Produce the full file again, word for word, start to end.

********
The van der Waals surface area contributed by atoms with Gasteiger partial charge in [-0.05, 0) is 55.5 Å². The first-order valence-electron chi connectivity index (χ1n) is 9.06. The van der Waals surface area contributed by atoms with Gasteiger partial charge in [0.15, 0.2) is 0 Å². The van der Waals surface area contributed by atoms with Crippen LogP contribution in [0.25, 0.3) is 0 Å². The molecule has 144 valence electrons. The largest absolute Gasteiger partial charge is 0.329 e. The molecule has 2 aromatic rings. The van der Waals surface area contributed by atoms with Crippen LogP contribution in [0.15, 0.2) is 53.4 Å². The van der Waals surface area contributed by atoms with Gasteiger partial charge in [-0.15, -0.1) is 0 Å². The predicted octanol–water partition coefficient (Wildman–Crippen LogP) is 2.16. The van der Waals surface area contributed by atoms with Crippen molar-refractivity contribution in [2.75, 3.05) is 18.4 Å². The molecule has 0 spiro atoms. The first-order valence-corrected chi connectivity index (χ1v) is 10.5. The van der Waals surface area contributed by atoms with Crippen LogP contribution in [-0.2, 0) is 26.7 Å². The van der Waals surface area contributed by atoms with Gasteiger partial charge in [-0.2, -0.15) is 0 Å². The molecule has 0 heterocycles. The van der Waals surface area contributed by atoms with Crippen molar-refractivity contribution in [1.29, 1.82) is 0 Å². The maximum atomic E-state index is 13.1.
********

The van der Waals surface area contributed by atoms with Gasteiger partial charge in [-0.05, 0) is 55.5 Å². The first-order valence-electron chi connectivity index (χ1n) is 9.06. The van der Waals surface area contributed by atoms with Gasteiger partial charge in [0.15, 0.2) is 0 Å². The van der Waals surface area contributed by atoms with Crippen LogP contribution in [0.25, 0.3) is 0 Å². The molecule has 144 valence electrons. The largest absolute Gasteiger partial charge is 0.329 e. The molecule has 2 aromatic rings. The van der Waals surface area contributed by atoms with Crippen LogP contribution in [0.15, 0.2) is 53.4 Å². The van der Waals surface area contributed by atoms with Gasteiger partial charge in [-0.15, -0.1) is 0 Å². The predicted octanol–water partition coefficient (Wildman–Crippen LogP) is 2.16. The van der Waals surface area contributed by atoms with Crippen molar-refractivity contribution in [2.75, 3.05) is 18.4 Å². The molecule has 0 spiro atoms. The first-order valence-corrected chi connectivity index (χ1v) is 10.5. The van der Waals surface area contributed by atoms with Crippen LogP contribution in [-0.2, 0) is 26.7 Å². The van der Waals surface area contributed by atoms with Gasteiger partial charge in [-0.2, -0.15) is 0 Å². The molecule has 0 heterocycles. The van der Waals surface area contributed by atoms with Crippen molar-refractivity contribution in [1.29, 1.82) is 0 Å². The maximum atomic E-state index is 13.1.